An inherent understanding of how to adjust operations and product mixes to regional and local tastes will outweigh operational efficiencies from international retailers
With international retail chains eyeing the African market, South African retailers will need to beef up supply chain efficiencies at scale but could easily outdo competitors with their built-in understanding of apportioning their offering to meet regional or local needs.
So says Sathiyanarayanan Vijayaraghavan, head of ThoughtWorks’ global retail practice. “In most cases, retailers in developed economies are ahead of their South African peers in the use of technology to drive greater customer loyalty, efficiencies in the supply chain and align demand forecasting/merchandising to customer needs.
“But retailers in developed economies have, for many years, not had to deal with highly localised demands, where individual stores must offer different products from those in sister stores in the next town – or in the next country.
“By contrast, South African retailers know exactly how to be profitable in fragmented markets and could use that knowledge to very good effect in expanding their footprint into the rest of the continent.”
However, Vijayaraghavan believes that South African retailers could be using mobility more – though not in the same way as those in developed economies.
“In Europe and the United States, for example, retailers’ mobile offering is focused on smartphones, using very sophisticated apps and 4G connectivity. That’s not feasible in most of South Africa and in the rest of Africa where affordability restricts the acquisition of smartphones and infrastructure cannot yet accommodate 4G.
“However, most Africans have a cell phone of one sort or another and it is perfectly possible to create an interesting shopping experience for them on those kinds of devices. It would just take a little thought to come up with an attractive approach.”
Vijayaraghavan speaks from fifteen years’ of ThoughtWorks experience of helping retailers differentiate themselves – and improve customer experience – through innovation directly related to consumer behaviour. Thoughtworks operates across the world and across all retail segments, focusing on driving innovation in the front and back end of retailing.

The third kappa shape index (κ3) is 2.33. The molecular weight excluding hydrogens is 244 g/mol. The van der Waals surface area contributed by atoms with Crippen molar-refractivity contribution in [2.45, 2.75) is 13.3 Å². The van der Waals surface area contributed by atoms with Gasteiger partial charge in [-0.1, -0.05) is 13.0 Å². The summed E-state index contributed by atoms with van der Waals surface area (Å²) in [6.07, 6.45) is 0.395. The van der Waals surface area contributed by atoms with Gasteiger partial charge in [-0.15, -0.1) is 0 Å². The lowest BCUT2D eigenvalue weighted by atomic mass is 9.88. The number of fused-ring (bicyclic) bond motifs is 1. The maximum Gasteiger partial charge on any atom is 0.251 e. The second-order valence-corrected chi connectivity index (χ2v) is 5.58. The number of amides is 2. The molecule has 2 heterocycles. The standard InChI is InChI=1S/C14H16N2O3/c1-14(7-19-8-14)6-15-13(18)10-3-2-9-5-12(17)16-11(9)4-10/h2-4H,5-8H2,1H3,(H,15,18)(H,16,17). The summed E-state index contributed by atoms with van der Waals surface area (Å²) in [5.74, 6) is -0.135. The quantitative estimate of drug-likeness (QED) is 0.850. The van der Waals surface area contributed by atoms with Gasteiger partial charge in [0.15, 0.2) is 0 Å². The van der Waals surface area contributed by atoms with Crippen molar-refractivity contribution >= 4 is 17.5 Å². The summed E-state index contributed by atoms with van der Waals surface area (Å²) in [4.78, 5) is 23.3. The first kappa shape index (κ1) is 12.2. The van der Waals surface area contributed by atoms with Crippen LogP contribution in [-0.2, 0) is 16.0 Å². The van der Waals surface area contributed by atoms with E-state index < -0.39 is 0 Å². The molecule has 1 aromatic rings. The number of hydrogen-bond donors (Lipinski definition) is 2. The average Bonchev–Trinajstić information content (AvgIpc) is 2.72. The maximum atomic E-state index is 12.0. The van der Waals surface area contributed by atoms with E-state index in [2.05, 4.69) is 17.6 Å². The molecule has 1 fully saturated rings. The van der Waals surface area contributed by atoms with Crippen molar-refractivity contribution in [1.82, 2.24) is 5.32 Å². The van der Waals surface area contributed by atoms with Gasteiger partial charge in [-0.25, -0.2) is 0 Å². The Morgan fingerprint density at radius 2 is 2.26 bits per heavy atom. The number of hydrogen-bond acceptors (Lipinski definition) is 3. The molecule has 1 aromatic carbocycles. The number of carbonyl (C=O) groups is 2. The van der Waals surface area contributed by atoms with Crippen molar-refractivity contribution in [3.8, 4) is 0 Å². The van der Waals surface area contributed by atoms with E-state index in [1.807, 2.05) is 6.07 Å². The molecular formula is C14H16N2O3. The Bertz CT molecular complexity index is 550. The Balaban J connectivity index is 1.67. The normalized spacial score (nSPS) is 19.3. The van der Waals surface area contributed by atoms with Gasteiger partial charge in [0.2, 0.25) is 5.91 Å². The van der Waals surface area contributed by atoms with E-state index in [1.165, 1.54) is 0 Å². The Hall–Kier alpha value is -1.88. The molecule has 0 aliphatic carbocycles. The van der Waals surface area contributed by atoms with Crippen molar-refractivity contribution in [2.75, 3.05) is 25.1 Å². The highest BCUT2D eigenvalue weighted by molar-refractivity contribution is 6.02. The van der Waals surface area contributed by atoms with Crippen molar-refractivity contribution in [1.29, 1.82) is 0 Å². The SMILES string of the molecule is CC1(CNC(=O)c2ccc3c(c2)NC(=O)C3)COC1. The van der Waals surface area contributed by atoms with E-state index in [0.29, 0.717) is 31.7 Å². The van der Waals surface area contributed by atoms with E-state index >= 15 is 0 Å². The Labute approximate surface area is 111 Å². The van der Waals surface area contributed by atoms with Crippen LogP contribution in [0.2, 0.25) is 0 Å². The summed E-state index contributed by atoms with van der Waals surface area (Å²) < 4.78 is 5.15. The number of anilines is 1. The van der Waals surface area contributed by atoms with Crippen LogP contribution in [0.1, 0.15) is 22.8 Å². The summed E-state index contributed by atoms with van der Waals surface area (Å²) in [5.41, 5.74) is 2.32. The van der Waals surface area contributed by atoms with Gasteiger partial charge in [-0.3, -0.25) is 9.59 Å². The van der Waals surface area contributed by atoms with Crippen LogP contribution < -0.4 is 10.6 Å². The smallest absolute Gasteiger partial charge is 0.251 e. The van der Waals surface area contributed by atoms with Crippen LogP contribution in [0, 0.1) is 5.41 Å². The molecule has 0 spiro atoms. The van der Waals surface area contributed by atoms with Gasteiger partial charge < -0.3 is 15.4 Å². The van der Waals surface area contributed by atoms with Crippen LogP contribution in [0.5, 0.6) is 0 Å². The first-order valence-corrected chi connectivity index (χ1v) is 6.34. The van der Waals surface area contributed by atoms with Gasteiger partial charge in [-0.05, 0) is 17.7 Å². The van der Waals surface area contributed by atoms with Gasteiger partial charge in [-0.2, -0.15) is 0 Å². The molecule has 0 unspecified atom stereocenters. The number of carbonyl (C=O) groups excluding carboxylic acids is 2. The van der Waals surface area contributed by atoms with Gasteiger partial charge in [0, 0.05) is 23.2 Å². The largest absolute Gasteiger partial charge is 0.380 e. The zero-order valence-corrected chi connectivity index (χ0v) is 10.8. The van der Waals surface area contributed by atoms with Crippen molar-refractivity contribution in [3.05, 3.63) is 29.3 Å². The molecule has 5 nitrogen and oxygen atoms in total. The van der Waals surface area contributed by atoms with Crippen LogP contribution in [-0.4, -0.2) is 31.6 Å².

“We don’t help retailers do better what all retailers do,” he says. “We help them do what other retailers can’t or won’t do – specifically in relation to interaction with consumers.”
As a case in point, one of America’s largest electronics retailers wanted to cope more effectively with high spikes in seasonal demand. ThoughtWorks helped it avoid spending millions of dollars on building a new data centre by creating, in two months, only the features needed for people to look at items offered on special holiday deals, place an order, and pick up the item at the store at a time that suited them. The system was rolled out across America in three months.The retailer pays for usage of the system only.
Another ThoughtWorks system, built at one-fifth of the cost of more conventional systems and implemented in one-tenth of the usual time, enables an international retailer to optimise its pricing on the fly in relation to changes in consumer demand and market fluctuations. The retailer has filed two patents based on the engagement.
For an Italian retailer with 150 hyper and supermarket stores across the country, ThoughtWorks built a system that allows the retailer to have different product portfolios and pricing in different stores to suit consumer preferences.
“The point in retailing is not simply to provide generic solutions to consumer-specific issues,” Vijayaraghavan says. “For one thing, there is no generic retailer. For another, each type of economy requires a different approach.
“But, whatever the overall trends in an economy, the retailer must find a way of differentiating his offering while still operating under typical constraints. That means fresh retail thinking supported by extremely agile mechanisms of delivering innovation.”